NCAA White Paper
As many of you are aware, on May 18, 2016, the U.S. Department of Labor (“DOL”) announced its Final Rule revising the “white-collar” exemptions from the Fair Labor Standards Act’s (FLSA) minimum wage and overtime requirements. Although sweeping changes were possible, the Final Rule’s key revision is a significant increase to the minimum salary level generally required for exemption, raising it from $455 per week (i.e., $23,660 annually) to $913 per week (i.e., $47,476 annually). This new salary level will go into effect on December 1, 2016.1
The NCAA worked with outside counsel to develop a white paper to provide guidance regarding implementation. Although the Final Rule did not make any revisions to the duties required to take advantage of the exemption, the substantial increase to the salary level brings increased importance to consideration of the duties required for the exemption. For example, as is discussed below in more detail, the exemption for employees who can be classified as “teachers” does not carry any salary requirement, and, thus, is unaffected by the Final Rule.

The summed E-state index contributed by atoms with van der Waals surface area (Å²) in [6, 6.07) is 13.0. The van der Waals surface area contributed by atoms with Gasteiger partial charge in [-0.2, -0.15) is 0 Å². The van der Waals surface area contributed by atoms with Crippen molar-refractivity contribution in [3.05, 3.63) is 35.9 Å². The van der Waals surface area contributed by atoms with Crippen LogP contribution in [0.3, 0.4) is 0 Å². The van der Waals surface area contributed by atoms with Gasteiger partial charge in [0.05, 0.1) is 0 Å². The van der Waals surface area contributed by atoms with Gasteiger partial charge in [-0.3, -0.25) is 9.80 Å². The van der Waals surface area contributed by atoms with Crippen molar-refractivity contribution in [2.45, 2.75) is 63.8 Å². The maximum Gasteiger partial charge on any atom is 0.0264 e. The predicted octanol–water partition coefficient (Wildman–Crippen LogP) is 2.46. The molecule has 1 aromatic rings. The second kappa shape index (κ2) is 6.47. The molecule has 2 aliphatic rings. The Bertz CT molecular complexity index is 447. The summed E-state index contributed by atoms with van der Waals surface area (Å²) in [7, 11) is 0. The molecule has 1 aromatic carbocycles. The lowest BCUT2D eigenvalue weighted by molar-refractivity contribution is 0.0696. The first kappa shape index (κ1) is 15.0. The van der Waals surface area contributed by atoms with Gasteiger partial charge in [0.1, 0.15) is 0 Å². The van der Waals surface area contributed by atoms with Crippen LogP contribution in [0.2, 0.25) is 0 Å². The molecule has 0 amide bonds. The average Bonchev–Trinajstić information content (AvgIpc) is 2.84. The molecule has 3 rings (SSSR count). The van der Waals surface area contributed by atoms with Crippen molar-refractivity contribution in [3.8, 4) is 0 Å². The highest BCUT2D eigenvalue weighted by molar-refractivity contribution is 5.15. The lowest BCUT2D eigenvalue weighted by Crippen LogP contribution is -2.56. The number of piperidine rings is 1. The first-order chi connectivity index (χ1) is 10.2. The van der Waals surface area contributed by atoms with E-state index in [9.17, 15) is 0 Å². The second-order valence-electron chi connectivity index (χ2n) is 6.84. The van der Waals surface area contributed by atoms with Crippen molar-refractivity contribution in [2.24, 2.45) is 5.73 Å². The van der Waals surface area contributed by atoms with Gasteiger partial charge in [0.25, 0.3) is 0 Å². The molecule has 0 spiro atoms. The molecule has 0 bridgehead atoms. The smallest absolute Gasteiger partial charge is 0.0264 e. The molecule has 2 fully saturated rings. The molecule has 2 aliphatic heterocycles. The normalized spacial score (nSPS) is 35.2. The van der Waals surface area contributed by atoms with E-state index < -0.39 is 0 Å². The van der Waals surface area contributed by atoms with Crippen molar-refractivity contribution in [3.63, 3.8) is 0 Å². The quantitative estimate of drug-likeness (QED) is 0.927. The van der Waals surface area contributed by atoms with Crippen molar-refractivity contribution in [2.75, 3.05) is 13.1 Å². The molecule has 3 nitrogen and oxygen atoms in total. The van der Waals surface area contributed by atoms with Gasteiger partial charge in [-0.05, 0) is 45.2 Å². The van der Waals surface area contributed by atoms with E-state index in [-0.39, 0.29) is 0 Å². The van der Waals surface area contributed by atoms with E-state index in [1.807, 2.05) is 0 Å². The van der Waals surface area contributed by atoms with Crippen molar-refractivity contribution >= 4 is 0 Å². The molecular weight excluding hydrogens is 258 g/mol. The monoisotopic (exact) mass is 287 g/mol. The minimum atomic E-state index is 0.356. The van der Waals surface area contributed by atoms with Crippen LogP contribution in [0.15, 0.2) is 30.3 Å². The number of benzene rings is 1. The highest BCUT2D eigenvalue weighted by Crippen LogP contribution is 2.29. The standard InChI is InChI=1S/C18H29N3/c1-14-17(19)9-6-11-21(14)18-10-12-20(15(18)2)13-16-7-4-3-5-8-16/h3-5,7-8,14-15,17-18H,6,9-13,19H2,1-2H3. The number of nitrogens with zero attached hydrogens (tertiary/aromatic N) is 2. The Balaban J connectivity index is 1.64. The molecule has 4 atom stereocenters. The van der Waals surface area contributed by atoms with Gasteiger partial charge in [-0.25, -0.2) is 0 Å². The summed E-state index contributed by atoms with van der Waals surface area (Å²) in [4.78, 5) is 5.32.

This white paper provides guidance to members in determining whether individuals employed by their institution as coaches or trainers may be exempt under the FLSA following the implementation of the Final Rule. In addition, for those coaches and/or trainers who are not determined to qualify for the exemption, this white paper provides guidance on best practices for ensuring compliance with the FLSA’s minimum wage and overtime requirements.
Because the FLSA’s overtime requirements depend largely upon facts and circumstances that likely vary by school and even by team, however, this white paper is intended only to provide a general overview for compliance—it is not definitive. Although the NCAA consulted their outside legal counsel in preparing this white paper—the labor and employment lawyers at Seyfarth Shaw LLP—it is not a substitute for consulting your own counsel. Members classifying, or contemplating classifying, coaches or trainers as exempt should conduct their own evaluation and consult counsel to assess the applicability of the FLSA’s exemptions.